Estany Sancho, Eloi
Solid state electrolytes have gained a lot of attention recently as potential substitutes for commercial liquid electrolytes as they offer improved stability and safety. However, the ionic conductivity in solid-state electrolytes is different from that of liquid electrolytes. The ionic conductivity in a crystalline solid depends on its structure. For ions to diffuse through different mechanisms, there must be space in the crystal structure, which is generated by point defects. Ionic conductivity can be improved by increasing ionic disorder. This can be achieved by thermally inducing or doping intrinsically or extrinsically to form non-stoichiometric compounds. Typical families used as lithium solid state electrolytes are perovskite type, LISICON and thio-LISICON type, garnet type and NASICON type.
In this work, the research is focused on the improvements in ionic conductivity that have been reported in recent years in garnet and perovskite electrolytes. These improvements include structural and morphological modifications. In reference to structural modifications, the changes have been made through homovalent or aliovalent doping. Homovalent doping changes the diffusion channels of lithium ion in the structure, a factor that clearly influences ionic conductivity. On the other hand, allovalent doping changes the Li / vacancy ratio and the diffusion channels of the lithium ion. In reference to morphological modifications, changes have been made in order to obtain a higher relative density and a lower grain boundary strength. This can be achieved by doping with a cation that promotes sinterability or by changing the conditions of the sinter.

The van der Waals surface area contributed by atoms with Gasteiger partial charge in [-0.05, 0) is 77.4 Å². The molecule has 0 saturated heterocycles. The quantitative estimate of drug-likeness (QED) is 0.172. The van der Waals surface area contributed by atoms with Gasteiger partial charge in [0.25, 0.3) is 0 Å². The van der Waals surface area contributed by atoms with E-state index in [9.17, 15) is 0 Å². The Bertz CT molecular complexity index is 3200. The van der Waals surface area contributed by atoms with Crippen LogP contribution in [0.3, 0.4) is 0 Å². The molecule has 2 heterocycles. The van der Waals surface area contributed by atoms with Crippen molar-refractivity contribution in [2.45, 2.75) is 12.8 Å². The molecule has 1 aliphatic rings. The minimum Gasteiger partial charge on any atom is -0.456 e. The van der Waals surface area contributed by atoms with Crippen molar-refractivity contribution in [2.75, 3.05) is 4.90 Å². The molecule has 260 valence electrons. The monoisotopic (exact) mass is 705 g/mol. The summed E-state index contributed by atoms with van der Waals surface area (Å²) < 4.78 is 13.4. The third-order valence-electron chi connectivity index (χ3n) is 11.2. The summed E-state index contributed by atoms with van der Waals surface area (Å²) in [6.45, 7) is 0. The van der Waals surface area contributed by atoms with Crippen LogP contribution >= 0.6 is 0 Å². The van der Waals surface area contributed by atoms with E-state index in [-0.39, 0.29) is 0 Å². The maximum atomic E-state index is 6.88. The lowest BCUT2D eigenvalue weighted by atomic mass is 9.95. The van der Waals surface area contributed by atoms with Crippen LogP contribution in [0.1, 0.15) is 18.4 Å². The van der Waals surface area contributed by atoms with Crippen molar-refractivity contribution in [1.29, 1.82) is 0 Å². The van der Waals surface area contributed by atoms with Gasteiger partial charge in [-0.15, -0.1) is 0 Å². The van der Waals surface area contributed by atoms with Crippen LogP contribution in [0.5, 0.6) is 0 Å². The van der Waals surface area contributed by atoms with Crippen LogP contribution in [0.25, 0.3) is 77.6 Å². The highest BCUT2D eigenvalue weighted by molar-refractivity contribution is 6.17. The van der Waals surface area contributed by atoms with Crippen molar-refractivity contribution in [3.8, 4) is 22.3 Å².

Some studies have also focused on minimizing the loss of lithium due to the evaporation of Li2O, as it causes a decrease in the conductivity of the lithium ion. In order to prevent loss of lithium during the synthesis and sintering processes, changes have been made to conventional solid state synthesis and sintering methods. These changes include the addition of an excess lithium precursor to compensate for the loss of lithium during synthesis and the use of mother powder to cover the electrolyte pellets during sintering. In addition, alternative methods such as sol-gel synthesis or spark plasma sintering have been studied.